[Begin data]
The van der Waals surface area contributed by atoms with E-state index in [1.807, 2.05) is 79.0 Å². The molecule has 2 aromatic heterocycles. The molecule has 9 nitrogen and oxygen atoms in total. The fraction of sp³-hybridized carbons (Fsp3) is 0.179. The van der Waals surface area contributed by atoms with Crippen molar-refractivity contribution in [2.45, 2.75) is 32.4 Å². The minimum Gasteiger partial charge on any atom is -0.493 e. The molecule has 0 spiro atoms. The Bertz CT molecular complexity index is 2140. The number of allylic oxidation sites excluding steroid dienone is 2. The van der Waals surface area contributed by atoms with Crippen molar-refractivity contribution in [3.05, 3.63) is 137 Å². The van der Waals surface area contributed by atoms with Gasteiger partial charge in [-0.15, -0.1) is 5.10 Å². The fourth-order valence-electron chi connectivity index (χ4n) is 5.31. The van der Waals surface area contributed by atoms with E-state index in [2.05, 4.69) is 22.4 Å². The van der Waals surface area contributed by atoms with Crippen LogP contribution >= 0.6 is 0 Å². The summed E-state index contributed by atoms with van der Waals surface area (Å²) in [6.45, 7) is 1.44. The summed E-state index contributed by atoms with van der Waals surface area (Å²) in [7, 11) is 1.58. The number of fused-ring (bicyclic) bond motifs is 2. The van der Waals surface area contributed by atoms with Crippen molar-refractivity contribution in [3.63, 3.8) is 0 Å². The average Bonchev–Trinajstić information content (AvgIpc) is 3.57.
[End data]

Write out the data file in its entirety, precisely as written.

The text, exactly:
The van der Waals surface area contributed by atoms with E-state index in [1.807, 2.05) is 79.0 Å². The molecule has 2 aromatic heterocycles. The molecule has 9 nitrogen and oxygen atoms in total. The fraction of sp³-hybridized carbons (Fsp3) is 0.179. The van der Waals surface area contributed by atoms with Crippen molar-refractivity contribution in [2.45, 2.75) is 32.4 Å². The minimum Gasteiger partial charge on any atom is -0.493 e. The molecule has 0 spiro atoms. The Bertz CT molecular complexity index is 2140. The number of allylic oxidation sites excluding steroid dienone is 2. The van der Waals surface area contributed by atoms with Crippen molar-refractivity contribution in [3.05, 3.63) is 137 Å². The van der Waals surface area contributed by atoms with Gasteiger partial charge in [-0.15, -0.1) is 5.10 Å². The fourth-order valence-electron chi connectivity index (χ4n) is 5.31. The van der Waals surface area contributed by atoms with E-state index in [2.05, 4.69) is 22.4 Å². The van der Waals surface area contributed by atoms with Crippen LogP contribution >= 0.6 is 0 Å². The summed E-state index contributed by atoms with van der Waals surface area (Å²) in [6.45, 7) is 1.44. The summed E-state index contributed by atoms with van der Waals surface area (Å²) in [7, 11) is 1.58. The number of fused-ring (bicyclic) bond motifs is 2. The van der Waals surface area contributed by atoms with Crippen molar-refractivity contribution in [3.63, 3.8) is 0 Å². The average Bonchev–Trinajstić information content (AvgIpc) is 3.57.